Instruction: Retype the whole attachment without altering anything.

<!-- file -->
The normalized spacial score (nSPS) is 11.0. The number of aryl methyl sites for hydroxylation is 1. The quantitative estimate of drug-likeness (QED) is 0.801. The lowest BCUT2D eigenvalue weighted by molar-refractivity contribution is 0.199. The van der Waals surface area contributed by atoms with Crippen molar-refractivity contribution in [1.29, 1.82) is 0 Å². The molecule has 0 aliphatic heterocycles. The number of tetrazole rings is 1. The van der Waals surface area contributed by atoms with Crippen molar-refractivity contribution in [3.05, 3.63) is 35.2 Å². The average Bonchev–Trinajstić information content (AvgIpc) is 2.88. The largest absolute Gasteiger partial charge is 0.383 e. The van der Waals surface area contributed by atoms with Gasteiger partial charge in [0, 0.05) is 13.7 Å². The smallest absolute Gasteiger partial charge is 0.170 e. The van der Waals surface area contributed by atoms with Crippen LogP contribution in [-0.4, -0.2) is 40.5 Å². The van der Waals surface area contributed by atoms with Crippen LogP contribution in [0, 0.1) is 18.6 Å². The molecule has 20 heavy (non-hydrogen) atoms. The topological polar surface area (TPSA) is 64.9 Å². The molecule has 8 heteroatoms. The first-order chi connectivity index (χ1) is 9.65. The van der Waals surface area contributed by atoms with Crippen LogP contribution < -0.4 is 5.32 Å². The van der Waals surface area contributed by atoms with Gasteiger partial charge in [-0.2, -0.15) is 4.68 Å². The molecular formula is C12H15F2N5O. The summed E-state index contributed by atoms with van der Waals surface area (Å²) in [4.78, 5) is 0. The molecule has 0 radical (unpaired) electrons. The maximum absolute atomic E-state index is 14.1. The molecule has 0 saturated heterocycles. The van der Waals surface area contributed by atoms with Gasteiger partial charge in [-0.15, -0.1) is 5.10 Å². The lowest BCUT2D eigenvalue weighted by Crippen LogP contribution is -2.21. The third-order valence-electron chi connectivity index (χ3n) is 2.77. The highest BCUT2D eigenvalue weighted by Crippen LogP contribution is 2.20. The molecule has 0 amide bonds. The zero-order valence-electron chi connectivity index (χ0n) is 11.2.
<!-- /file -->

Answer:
The normalized spacial score (nSPS) is 11.0. The number of aryl methyl sites for hydroxylation is 1. The quantitative estimate of drug-likeness (QED) is 0.801. The lowest BCUT2D eigenvalue weighted by molar-refractivity contribution is 0.199. The van der Waals surface area contributed by atoms with Crippen molar-refractivity contribution in [1.29, 1.82) is 0 Å². The molecule has 0 aliphatic heterocycles. The number of tetrazole rings is 1. The van der Waals surface area contributed by atoms with Crippen molar-refractivity contribution in [3.05, 3.63) is 35.2 Å². The average Bonchev–Trinajstić information content (AvgIpc) is 2.88. The largest absolute Gasteiger partial charge is 0.383 e. The van der Waals surface area contributed by atoms with Gasteiger partial charge in [0, 0.05) is 13.7 Å². The smallest absolute Gasteiger partial charge is 0.170 e. The van der Waals surface area contributed by atoms with Crippen LogP contribution in [-0.4, -0.2) is 40.5 Å². The van der Waals surface area contributed by atoms with Crippen LogP contribution in [0, 0.1) is 18.6 Å². The molecule has 20 heavy (non-hydrogen) atoms. The topological polar surface area (TPSA) is 64.9 Å². The molecule has 8 heteroatoms. The first-order chi connectivity index (χ1) is 9.65. The van der Waals surface area contributed by atoms with Crippen LogP contribution < -0.4 is 5.32 Å². The van der Waals surface area contributed by atoms with Gasteiger partial charge in [-0.2, -0.15) is 4.68 Å². The molecular formula is C12H15F2N5O. The summed E-state index contributed by atoms with van der Waals surface area (Å²) in [4.78, 5) is 0. The molecule has 0 radical (unpaired) electrons. The maximum absolute atomic E-state index is 14.1. The molecule has 0 saturated heterocycles. The van der Waals surface area contributed by atoms with Gasteiger partial charge in [-0.15, -0.1) is 5.10 Å². The lowest BCUT2D eigenvalue weighted by Crippen LogP contribution is -2.21. The third-order valence-electron chi connectivity index (χ3n) is 2.77. The highest BCUT2D eigenvalue weighted by Crippen LogP contribution is 2.20. The molecule has 0 amide bonds. The zero-order valence-electron chi connectivity index (χ0n) is 11.2.